I ask now, Verres, what thou bast to advance against this charge ? Wilt thou pretend to deny it? Wilt thou pretend, that any thing false, that even any thing aggravated, is alleged against thee ? Had any prince, or any state, committed the same outrage against the privilege of Roman citizens, should we not think we had sufficient ground for demanding satisfaction ? Wbat punishment ought, then, to be inflicted upon a tyrannical and wicked prætor, who dared, at no greater distance than Sicily, within sight of the Italian coast, to put to the infamous death of crucifixion, that unfortunate an.. innocent citizen, Publius Gavius Cosanus, only for his having asserted his privilege of citizenship,and declared his intention of appealing to the justice of his country, against the cruel oppressor, who had unjustly confined him in prison at Syracuse, whence he had just made bis escape? The unhappy man, arrested as he was going to embark for his native country, is brought before the wicked prætor. With eyes darting fury,and a countenance distorted with cruelty, he orders the helpless victim of his rage to be stripped, and rods to be brought : accusing him, but without the least shadow of evidence, or even of suspicion of having come to Sicily as a spy. It was in vain that the unhappy man cried out, “I am a Roman citizen: I have served under Lucius Pretios, who is now at Paporinus,and will attest my innocence.” The blood-thirsty-prætor, deaf to all he could urge in his own defence, ordered the infamous punishment to be inflicted. Thus,fathers, was an innocent Roman citizen publiclymangled with scourging ; whilst the only words he uttered, amidst his cruel sufferings, were, "I am à Roman citizen!?! With these he hoped to defend himself from violence and infamy. But of. so little service was this privilege with him, that, while he was thus asserting his citizenship, the order was given for liis execution,--for his execution upon the cross !

O liberty! O sound once delightful to every Roman ear! O sacred privilege of Roman citizenship lonce sacred ! Dow trampled upon !-But what then! Is it come to this ? Shall an inferior magistrate,a governor,who holds his whole power of the Roman people, in a Roman province, within sight of Italy, bind, scourge, torture with fire and red hot plates of iron, and at last put to the infamous death of the cross, a Roman citizen ? Shall neither the cries of innocence expiring in agony, nor the tears of pitying spectators, nor the majesty of the Roman commonwealth, nor the fear of the justice of his country, restrain the licentious and wanton cruelty of a monster, who, in confidence of his riches, strikes at the root of liberty, and sets mankind at defiance ?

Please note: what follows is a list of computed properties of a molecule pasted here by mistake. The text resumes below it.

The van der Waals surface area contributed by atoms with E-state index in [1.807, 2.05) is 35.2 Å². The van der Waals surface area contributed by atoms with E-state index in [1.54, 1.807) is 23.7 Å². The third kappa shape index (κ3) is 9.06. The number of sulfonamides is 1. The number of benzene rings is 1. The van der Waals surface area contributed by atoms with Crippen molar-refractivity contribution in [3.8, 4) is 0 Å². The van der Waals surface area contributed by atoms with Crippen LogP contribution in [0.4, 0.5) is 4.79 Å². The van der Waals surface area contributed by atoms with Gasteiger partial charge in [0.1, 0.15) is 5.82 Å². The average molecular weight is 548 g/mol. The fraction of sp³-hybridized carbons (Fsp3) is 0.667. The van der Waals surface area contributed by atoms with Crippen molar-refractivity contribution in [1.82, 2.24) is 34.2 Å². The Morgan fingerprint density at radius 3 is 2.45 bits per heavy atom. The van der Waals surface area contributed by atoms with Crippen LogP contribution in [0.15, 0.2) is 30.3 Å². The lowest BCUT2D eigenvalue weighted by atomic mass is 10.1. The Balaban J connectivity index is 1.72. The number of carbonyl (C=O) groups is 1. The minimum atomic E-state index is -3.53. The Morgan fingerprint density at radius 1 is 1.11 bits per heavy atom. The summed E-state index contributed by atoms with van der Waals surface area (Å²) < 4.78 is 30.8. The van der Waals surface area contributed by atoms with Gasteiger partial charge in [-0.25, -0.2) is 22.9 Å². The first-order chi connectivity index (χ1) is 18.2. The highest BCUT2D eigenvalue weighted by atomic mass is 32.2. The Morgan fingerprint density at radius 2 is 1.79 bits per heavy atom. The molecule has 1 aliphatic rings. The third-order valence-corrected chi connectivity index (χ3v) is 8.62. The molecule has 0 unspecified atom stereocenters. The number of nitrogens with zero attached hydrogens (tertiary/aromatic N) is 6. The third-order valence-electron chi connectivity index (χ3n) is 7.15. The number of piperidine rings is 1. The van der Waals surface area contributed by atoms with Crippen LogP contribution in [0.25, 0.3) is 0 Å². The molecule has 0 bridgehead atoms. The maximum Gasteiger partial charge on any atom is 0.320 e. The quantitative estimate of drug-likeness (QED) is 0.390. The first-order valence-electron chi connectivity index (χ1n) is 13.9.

I conclude with expressing my hopes, that your wisdom and justice, Fathers, will not, by suffering the atrocious and unexampled insolence of Caius Verres to escape due punishment, leave room to apprehend the danger of a total subversion of authority, and the introduction of general anarchy and confusion,

CICERO'S ORATIONS.

SECTION II. Speech of ADHERBAL to the Roman Senate, imploring their

protection against JUGURTHA. FATHERS!

It is known to you, that king Micipsa, my father, on his death-bed, left in charge to Jugurtba, his adopted son, conjunctly with my unfortunate brother Hiempsal and mysel, the children of his own body, the administration of the kingdom of Numidia, directing us to consider the senate and people of Rome as proprietors of it. He charged us to nse our best endeavours to be serviceable to the Roman commonwealth; assuring us, that your protection would prove a defence against all enemies; and would be instead of armies, fortifications and treasures.

While my brother and I were thinking of nothing but how to regulate ourselves according to the directions of our deceased father-Jugurtha--the most infamous of mankind !-breaking through all ties of gratitude and of common ħumanity, and trampling on the authority of the Roman commonwealth, procured the murder of my unfortunate brother; and has driven me from my throne and native country, though he knows I inherit, from my grandfather Massinissa, and my father Micipsa, the friendship and alliance of the Romans.